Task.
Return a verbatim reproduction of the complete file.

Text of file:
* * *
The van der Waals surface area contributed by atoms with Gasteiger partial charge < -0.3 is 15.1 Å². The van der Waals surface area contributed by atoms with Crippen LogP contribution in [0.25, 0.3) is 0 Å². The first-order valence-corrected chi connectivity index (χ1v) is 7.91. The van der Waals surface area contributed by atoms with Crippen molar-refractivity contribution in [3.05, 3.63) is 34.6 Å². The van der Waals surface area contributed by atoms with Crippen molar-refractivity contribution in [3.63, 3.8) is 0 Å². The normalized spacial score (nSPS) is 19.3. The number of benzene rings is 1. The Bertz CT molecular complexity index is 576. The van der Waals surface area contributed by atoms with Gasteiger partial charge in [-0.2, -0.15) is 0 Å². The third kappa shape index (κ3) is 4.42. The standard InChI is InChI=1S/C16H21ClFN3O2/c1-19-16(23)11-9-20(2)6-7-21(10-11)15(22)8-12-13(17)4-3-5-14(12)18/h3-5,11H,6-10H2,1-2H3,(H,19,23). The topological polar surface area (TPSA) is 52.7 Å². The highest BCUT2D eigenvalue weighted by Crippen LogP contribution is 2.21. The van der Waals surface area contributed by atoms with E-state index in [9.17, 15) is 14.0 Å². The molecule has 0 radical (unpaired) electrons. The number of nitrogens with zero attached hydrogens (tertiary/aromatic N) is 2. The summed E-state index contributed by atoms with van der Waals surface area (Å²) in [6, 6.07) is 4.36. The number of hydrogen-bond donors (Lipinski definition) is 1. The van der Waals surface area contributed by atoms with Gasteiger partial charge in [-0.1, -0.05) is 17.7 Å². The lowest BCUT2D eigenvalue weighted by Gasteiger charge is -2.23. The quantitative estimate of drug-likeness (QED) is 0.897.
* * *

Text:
The van der Waals surface area contributed by atoms with Gasteiger partial charge < -0.3 is 15.1 Å². The van der Waals surface area contributed by atoms with Crippen LogP contribution in [0.25, 0.3) is 0 Å². The first-order valence-corrected chi connectivity index (χ1v) is 7.91. The van der Waals surface area contributed by atoms with Crippen molar-refractivity contribution in [3.05, 3.63) is 34.6 Å². The van der Waals surface area contributed by atoms with Crippen molar-refractivity contribution in [3.63, 3.8) is 0 Å². The normalized spacial score (nSPS) is 19.3. The number of benzene rings is 1. The Bertz CT molecular complexity index is 576. The van der Waals surface area contributed by atoms with Gasteiger partial charge in [-0.2, -0.15) is 0 Å². The third kappa shape index (κ3) is 4.42. The standard InChI is InChI=1S/C16H21ClFN3O2/c1-19-16(23)11-9-20(2)6-7-21(10-11)15(22)8-12-13(17)4-3-5-14(12)18/h3-5,11H,6-10H2,1-2H3,(H,19,23). The topological polar surface area (TPSA) is 52.7 Å². The highest BCUT2D eigenvalue weighted by Crippen LogP contribution is 2.21. The van der Waals surface area contributed by atoms with E-state index in [9.17, 15) is 14.0 Å². The molecule has 0 radical (unpaired) electrons. The number of nitrogens with zero attached hydrogens (tertiary/aromatic N) is 2. The summed E-state index contributed by atoms with van der Waals surface area (Å²) in [6, 6.07) is 4.36. The number of hydrogen-bond donors (Lipinski definition) is 1. The van der Waals surface area contributed by atoms with Gasteiger partial charge in [-0.1, -0.05) is 17.7 Å². The lowest BCUT2D eigenvalue weighted by Gasteiger charge is -2.23. The quantitative estimate of drug-likeness (QED) is 0.897.